|Last modified 2005 APR 07 04:40:23 GMT|
I inherited this rollabout worktray from my father. It was of such great utility around his shop when working on the cars that I'd expected to build one once I obtained a scrap height adjuster, but fate had it that I'd inherit this one much too early in life.
There's no secret to this -- it is simply an old (pre-all-plastic) hospital bed table. The type that the attending could slide underneath the bed and adjust to the bed height so that the patient could eat. I believe my father had scored a couple of these ages ago when a local hospital decommissioned some old gear, upgrading to more readily sanitizable all-plastic units.
The top is a hefty 1" thick piece of wood with formica laminate (which is pretty resiliant against automotive chemicals), measuring 15.5" x 34" (3.7 square feet of surface), and the adjusting crank can adjust the height by as much as 15" -- from 44" down to 29" (as measured from the ground to the underside of the tray surface - the actual ground clearance of the unit). Of course, any particular unit you might glam onto will have it's own characteristics.
The sturdy metal frame below extends outward underneath the top tray providing significant support to the top, while the bottom of the cart has an extended spread on the wheels (approx 31" shown here), assuring that the cart won't tip over easily, even when weighted on the end opposing the veritcal shaft. The lower frame is low enough profile to slip under cars - even the low XJ-S - with ease. The adjuster comes straight down - the angled bit you see from the side to the bottom isn't a support, but rather excess foam pipe insulation, which I've wiretied to the upper portion of the adjuster frame. This insulation provides a bumper cushion for the cart protecting the side of the car from damage when you push it too close. It simply wouldn't do if you scratched up your fenders while giving the big cat a tuneup.
When I get some time, I have plans to have a local sheetmetal shop fabricate a surround for the top which will be folded over (no sharp edges), and which I'll screw into the sides. This will provide me with a 3/8" or so lip so that small bits don't roll off of the surface, and are not easily bumped and sent sliding off the top. I might actually consider having a shallow metal basin constructed which simply slides over the top, and screws in on the underside at the corners. This same steel lip can provide some slide holes for a heavy gauge steel wire that can be extended from the crank side outwards from the car, onto which I can either clip a small plastic produce bag to use for light waste (old rubber bits, etc), or which I can hang extra shop rags from, etc.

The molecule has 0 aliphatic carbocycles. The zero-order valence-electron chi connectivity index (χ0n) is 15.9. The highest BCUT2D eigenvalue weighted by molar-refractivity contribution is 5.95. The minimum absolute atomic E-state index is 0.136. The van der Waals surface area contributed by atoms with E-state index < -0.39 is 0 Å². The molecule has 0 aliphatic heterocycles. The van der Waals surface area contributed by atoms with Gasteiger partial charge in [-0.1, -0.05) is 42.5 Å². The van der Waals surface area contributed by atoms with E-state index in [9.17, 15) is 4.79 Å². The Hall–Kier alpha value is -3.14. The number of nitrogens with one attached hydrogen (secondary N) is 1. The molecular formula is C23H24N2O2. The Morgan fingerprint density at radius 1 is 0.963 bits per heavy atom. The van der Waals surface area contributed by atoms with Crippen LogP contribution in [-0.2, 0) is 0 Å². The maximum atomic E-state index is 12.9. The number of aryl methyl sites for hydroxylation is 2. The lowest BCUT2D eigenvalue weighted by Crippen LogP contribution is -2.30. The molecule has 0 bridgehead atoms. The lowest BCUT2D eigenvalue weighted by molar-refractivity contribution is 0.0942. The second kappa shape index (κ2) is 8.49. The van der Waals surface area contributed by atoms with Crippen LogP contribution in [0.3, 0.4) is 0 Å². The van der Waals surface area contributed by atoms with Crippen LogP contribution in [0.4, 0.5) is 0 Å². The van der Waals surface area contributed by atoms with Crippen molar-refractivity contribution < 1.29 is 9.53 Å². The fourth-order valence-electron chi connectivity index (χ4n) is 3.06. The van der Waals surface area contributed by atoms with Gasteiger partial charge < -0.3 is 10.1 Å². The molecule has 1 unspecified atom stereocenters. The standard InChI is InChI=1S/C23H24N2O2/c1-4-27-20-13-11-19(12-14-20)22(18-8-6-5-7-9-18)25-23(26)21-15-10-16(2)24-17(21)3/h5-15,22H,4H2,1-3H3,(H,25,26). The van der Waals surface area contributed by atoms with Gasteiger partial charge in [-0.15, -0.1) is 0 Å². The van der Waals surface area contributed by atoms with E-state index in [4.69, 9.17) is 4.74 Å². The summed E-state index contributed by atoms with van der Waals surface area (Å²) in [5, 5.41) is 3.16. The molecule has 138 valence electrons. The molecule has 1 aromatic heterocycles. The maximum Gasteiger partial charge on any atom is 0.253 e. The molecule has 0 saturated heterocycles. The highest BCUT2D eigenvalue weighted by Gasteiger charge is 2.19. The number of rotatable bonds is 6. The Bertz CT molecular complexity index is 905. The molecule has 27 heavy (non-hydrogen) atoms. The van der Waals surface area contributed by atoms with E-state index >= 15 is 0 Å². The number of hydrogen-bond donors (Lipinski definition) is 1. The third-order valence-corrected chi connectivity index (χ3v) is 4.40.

I have considered the possibility of making a two-way sliding drawer underneath the tray top (reducing the maximum underside clearance by a few inches of course, and increasing the height of the top over the workarea), for carting around a small selection of oft-used tools - spares of a few common sized wrenches and screwdrivers, and a pad and pencil for jotting down measurements or other notes (though I'm still fond of a microcassette recorder in a ziplock bag, which protects it from greasy digits). By placing a stop tab and mating pin at the extents on either side, the drawer could be made to open on either long side of the tray (say you bring the tray in from the left side of the car, and a typical one-way drawer is then facing the winscreen instead of towards the engine as it would if the tray were brought to the car from the other fender - a lot of good it'll do you when you're working on the engine bay side of the cart!) without needing to fret about pulling an unanchored drawer all the way out and dumping its contents.
You can figure a Jaguar XJ-S needs about 35" of clearance from the ground to the underside of the tray when working over the engine bay, and the centreline of the cart can be about two feet forward of the windshield wipers if you want (because the crossbar between the two sets of wheels on the cart can be situated right behind the wheel). When brought up against one side of the car, the top surface extends just about to the centreline of the car. I'm considering possibly constructing a small slide-on end tray which can extend it another foot or so when needed (with the understanding that heavy parts shouldn't be rested there), such as when doing work which involves alternating between either side of the car.
When we get some cheerier weather out where I live, I'll take some shots of the tray in action, and then you'll really appreciate how it works.
Sean B. Straw
EMail to: Sean.Straw+Jaguar@mail.professional.org